We’re two weeks into the second semester here at Leicester and my course is in full swing; lectures have started and I am immersed in project work. I am already feeling vaguely apprehensive about graduating, I don’t want to leave! There is something pretty amazing about getting up every morning and learning something new and fundamental about the universe. By the end of a degree in physics the way you view the world has subtly shifted, for the better I think! For example, yesterday I was sitting in a lecture on Quantum Field Theory (QFT) when my lecturer, Prof. Terry Robinson, said ‘we do not know what an electron is, we just know how it behaves’. That perhaps loses something when not said in context, it sort of sounds like a ‘there is no spoon’ moment right now! But he’s right. The fundamental particles we learn about are given names depending on their behaviour; we don’t really know what they are! We know an electron has a charge and negligible mass, but what is it? Sometimes it behaves like a wave and sometimes like a particle.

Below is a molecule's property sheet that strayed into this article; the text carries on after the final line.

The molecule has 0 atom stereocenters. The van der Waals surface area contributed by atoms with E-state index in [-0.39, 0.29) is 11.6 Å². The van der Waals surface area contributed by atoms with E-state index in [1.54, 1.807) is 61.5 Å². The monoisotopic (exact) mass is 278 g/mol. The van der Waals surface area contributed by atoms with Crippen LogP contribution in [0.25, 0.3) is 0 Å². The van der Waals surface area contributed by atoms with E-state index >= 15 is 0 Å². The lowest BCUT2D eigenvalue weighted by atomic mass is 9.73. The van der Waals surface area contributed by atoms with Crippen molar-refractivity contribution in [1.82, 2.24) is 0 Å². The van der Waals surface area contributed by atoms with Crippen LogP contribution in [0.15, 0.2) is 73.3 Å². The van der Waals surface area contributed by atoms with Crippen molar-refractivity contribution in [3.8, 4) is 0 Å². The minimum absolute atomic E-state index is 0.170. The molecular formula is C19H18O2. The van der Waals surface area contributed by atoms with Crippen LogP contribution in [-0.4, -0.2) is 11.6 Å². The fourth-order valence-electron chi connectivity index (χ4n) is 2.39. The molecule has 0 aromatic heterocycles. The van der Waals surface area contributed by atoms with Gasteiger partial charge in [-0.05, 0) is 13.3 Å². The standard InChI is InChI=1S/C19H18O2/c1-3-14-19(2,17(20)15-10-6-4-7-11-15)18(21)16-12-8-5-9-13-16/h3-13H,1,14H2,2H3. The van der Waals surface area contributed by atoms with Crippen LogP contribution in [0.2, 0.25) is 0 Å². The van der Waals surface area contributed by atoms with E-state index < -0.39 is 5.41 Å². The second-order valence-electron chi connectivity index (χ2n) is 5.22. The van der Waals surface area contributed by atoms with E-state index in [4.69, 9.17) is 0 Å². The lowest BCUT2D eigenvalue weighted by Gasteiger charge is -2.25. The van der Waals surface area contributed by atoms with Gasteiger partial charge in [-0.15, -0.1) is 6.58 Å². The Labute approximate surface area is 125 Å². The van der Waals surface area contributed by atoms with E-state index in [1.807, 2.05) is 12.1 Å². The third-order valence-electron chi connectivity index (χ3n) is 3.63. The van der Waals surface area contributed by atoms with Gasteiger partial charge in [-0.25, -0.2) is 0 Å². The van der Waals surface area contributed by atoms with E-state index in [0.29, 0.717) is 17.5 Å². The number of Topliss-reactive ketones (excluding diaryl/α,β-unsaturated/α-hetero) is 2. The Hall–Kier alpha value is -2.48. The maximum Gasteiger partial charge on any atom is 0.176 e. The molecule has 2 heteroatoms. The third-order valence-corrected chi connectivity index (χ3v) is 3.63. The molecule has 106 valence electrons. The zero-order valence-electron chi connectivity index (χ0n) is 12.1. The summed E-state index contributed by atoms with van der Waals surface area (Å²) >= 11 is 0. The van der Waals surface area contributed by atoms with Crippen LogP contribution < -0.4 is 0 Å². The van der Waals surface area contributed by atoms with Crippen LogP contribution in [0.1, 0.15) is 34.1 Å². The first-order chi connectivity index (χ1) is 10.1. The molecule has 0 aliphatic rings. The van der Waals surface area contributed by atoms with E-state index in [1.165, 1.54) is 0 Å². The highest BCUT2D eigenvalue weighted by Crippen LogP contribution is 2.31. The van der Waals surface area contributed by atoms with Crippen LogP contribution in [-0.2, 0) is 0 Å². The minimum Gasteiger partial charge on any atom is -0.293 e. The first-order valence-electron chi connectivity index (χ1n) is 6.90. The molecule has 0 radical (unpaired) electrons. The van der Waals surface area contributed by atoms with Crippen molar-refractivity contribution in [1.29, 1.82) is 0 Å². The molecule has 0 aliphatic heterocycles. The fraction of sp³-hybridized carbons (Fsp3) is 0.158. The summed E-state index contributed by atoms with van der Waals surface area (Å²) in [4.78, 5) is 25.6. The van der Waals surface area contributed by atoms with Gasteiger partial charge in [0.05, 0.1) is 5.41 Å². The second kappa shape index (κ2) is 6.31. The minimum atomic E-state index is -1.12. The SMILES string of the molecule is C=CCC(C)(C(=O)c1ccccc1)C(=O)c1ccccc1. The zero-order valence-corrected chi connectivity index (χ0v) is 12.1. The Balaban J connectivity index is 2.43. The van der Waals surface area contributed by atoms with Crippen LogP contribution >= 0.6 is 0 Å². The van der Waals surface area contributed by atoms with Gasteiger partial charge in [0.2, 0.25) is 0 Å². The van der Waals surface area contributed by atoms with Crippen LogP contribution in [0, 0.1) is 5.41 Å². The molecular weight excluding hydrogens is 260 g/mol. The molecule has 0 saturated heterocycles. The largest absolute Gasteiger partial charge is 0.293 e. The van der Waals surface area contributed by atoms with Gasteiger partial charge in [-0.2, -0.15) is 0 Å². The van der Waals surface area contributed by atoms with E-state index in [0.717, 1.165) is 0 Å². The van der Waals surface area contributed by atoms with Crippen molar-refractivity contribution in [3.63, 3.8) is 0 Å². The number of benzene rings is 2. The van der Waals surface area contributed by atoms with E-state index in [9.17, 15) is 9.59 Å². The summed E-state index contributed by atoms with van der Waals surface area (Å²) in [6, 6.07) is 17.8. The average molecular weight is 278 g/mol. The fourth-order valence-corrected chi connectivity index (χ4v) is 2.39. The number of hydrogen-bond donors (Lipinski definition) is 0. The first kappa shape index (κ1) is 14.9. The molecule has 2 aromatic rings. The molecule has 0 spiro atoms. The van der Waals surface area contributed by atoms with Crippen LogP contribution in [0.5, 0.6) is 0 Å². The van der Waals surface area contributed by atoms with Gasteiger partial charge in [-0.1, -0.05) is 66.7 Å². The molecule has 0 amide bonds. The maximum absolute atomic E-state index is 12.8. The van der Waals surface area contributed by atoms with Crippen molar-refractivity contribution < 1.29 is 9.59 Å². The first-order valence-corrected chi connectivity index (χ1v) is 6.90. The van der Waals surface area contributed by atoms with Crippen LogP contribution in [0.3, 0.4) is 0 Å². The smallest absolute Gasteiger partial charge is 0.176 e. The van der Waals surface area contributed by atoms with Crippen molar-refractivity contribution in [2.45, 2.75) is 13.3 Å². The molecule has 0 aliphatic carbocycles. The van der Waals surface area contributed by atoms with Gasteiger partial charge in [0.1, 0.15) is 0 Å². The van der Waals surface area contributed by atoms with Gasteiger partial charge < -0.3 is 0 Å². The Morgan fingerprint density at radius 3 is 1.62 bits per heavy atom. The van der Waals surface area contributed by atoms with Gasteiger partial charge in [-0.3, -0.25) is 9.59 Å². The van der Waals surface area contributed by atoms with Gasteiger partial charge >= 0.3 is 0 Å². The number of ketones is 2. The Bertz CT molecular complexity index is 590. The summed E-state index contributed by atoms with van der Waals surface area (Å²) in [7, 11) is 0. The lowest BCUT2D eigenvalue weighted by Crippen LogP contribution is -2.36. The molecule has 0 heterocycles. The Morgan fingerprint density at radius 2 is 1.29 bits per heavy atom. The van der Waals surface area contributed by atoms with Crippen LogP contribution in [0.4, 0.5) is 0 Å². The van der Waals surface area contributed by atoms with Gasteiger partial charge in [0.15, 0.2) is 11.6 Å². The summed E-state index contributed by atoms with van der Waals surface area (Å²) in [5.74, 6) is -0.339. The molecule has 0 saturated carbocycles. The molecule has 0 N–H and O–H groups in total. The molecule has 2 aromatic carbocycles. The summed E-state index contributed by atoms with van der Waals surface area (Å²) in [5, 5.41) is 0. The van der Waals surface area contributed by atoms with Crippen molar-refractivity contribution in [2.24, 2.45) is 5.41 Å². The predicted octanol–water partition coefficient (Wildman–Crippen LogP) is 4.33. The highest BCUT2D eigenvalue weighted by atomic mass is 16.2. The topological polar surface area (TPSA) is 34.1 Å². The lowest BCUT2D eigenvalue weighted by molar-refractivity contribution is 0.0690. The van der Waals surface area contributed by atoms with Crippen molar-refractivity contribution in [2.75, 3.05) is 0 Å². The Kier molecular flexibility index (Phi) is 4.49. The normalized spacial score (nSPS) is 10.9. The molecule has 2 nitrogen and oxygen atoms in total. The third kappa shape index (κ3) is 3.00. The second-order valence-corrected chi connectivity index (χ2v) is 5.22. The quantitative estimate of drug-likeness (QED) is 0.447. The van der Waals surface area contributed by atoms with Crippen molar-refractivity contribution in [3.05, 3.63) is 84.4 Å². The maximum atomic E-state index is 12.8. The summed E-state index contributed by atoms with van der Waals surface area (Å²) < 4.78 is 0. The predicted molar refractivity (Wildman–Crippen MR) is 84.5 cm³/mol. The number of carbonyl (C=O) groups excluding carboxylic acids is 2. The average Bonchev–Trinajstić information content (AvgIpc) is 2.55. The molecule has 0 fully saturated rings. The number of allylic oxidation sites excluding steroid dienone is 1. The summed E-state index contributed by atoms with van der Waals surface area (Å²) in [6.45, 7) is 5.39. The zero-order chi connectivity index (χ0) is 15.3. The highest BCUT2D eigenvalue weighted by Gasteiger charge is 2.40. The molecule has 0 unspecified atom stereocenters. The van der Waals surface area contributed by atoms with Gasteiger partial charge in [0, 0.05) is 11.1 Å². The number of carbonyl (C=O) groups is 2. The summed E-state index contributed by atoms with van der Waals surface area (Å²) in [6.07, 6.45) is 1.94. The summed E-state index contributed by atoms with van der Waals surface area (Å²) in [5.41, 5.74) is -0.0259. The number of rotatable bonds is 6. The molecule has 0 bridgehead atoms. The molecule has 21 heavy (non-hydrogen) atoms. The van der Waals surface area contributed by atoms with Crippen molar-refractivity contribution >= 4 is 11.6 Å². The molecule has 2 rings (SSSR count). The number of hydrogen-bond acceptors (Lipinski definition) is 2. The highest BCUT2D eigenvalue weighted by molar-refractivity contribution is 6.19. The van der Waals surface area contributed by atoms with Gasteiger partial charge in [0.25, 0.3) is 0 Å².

In QFT, if two operators (for example G and G*) obey the same rules as two others (e.g. a and a+) then algebraically they are the same. In essence we categorise nature according to our own rules. A quote by Werner Heisenberg (known for the creation of quantum mechanics, which earnt him a Nobel Prize in 1933) encapsulates this idea:
“What we observe is not nature itself, but nature exposed to our method of questioning.”
– Physics and Philosophy: The Revolution in Modern Science.
My favourite quote of Heisenberg’s is:
“Not only is the Universe stranger than we think, it is stranger than we can think.”
– Across the Frontiers.
I like the fact the universe remains very much a mystery to us and our interpretation of it is only limited by our imagination! I don’t know about you but this thought is what motivates me to carry on studying.
Other than learning about some really interesting parts of physics I have been spending 4-5 hours a day programming for my Specialist Research Project. It was through my interest in programming that I noticed this article on the BBC website, on internet Easter eggs. It’s well worth a read and trying a few out – my favourite is typing ‘Atari Breakout’ into Google Images!